Holiday Season Scheduling: Are You Ready for The Most Wonderful Time of the Year?

Posted by Kary Horsley on November 01, 2023

The Q4 holiday season is here, that time of year when the demands placed on the Workforce Management (WFM) team are the most challenging. One after another they come: Thanksgiving, Black Friday, Cyber Monday, Christmas, Hanukkah, Kwanzaa, and New Year’s Day, when contact centers must balance the extremes of what customers want and what agents want.

On our Wish List for this blog: specific planning considerations that can help your WFM team strike that essential balance and win the Q4 Holiday Season.

Your WFM Team (The Gift that keeps on giving)

Even the worst Grinch in a contact center has to acknowledge the pivotal role of the WFM team during the holiday season. Their expertise and problem-solving insights play a huge part in determining whether a contact center’s holidays are Happy and Bright or will become a Blue Christmas.

It’s not just about meeting customer demands; it’s also about ensuring that your agents have the flexibility to spend time with their families. You don’t need Winter Warlock magic to make both the customers and the agents happy— proper planning and communication can help make it work.

Let’s dive into four key categories that will guide you through the process: Forecasting, Scheduling, Technology, and Coordinating with other Departments.

Forecasting (Not all holidays are the same)

Forecasting is the foundation of a successful Q4 season. Review previous holiday volumes, shrinkages, and any changes in customer behavior during the season. In these times of change, compare data from multiple years to create a more accurate forecast. Remember that not all of the holidays have the same predictable impact.

Thanksgiving is normally easier to predict since it’s a Thursday, just as you know what days Black Friday and Cyber Monday fall on. However, the actual date of Thanksgiving changes, and if your industry has end-of-month sales, you may be looking at a Cyber Monday + EoM promotional environment. Christmas and New Year’s are also challenging to project with the floating days and the observed days that go along with them, impacting volume in different ways depending on the day of the week they fall on, and how it changes from year to year. The key is to consider how the holidays may be the same year-over-year, and how they may change based upon new promotions.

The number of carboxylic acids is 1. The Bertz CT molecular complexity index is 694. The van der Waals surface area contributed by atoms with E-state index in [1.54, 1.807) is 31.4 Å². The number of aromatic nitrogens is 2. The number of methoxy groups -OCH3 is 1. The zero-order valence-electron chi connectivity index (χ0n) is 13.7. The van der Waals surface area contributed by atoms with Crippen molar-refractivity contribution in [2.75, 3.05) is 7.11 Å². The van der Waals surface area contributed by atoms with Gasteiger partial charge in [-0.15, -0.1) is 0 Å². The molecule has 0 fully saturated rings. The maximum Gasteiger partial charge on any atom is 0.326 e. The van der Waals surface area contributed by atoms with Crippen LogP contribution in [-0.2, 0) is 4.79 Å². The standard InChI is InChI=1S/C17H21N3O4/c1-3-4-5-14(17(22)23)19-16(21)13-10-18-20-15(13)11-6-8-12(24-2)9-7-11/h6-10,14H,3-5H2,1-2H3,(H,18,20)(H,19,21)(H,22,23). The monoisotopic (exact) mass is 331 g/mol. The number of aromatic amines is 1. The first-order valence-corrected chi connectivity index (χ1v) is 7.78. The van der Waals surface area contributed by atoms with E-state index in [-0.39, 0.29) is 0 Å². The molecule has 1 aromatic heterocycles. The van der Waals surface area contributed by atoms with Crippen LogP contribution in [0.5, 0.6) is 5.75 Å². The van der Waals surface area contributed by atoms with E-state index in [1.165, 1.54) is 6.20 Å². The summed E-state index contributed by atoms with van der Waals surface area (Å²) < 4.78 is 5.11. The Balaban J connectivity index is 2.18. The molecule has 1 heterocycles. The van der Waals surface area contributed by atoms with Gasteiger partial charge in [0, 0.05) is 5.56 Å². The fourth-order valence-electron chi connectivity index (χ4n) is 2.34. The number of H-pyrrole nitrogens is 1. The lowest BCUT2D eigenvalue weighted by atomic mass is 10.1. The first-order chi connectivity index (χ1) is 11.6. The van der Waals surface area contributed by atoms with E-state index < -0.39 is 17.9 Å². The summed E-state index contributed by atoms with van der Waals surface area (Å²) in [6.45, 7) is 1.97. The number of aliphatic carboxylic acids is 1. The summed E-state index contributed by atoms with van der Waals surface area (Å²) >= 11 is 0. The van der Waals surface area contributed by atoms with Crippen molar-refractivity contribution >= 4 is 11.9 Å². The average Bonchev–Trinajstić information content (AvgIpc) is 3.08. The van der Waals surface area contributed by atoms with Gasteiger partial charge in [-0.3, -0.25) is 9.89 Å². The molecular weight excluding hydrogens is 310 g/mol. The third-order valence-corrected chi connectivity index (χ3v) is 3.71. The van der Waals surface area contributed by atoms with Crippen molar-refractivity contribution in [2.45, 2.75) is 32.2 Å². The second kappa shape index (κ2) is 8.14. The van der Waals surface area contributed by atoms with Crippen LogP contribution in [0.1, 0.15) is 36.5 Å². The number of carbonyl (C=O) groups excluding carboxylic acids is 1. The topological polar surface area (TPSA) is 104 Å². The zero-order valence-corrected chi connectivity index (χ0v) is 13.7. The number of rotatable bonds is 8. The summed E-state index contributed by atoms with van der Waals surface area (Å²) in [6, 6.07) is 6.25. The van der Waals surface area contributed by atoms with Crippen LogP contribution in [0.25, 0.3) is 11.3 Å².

Scheduling (A spoonful of sugar helps the OT go down)

Effective communication is key when it comes to scheduling during the holiday season. Start by communicating your scheduling plan early and do it repeatedly to ensure everyone is on the same page. If your contact center is open on a holiday and the volume is lower, solicit volunteers among your agents to cover the base and then assign the remaining hours—usually these will fall on lowest-tenure agents, but remember to plan for higher shrinkage for the agents who didn’t volunteer.

If your center is closed on a holiday, consider moving employees normally scheduled to work on that day to one of their off days during the week. This approach allows you to utilize additional staffed hours without incurring overtime rates.

To account for higher volume post-Holiday, add hours to schedules on the days following.  For example, if you are closed on Monday, add 2 hours to agent schedules on Tuesday and 2 hours on Wednesday before or at the end of the shifts.  Yes, it’s like mandatory OT, but wrapping the extra hours in with Holiday Scheduling and explaining the reason why this is unavoidable are always helpful.

Emphasize to your stakeholders that a team effort is vital to navigating the Holiday Season, and a manageable amount of pain from everyone on the team will help to avoid an unbearable amount of OT piling up on a few unfortunate agents.  Also, make sure to take into consideration any state or labor/union restrictions when making changes.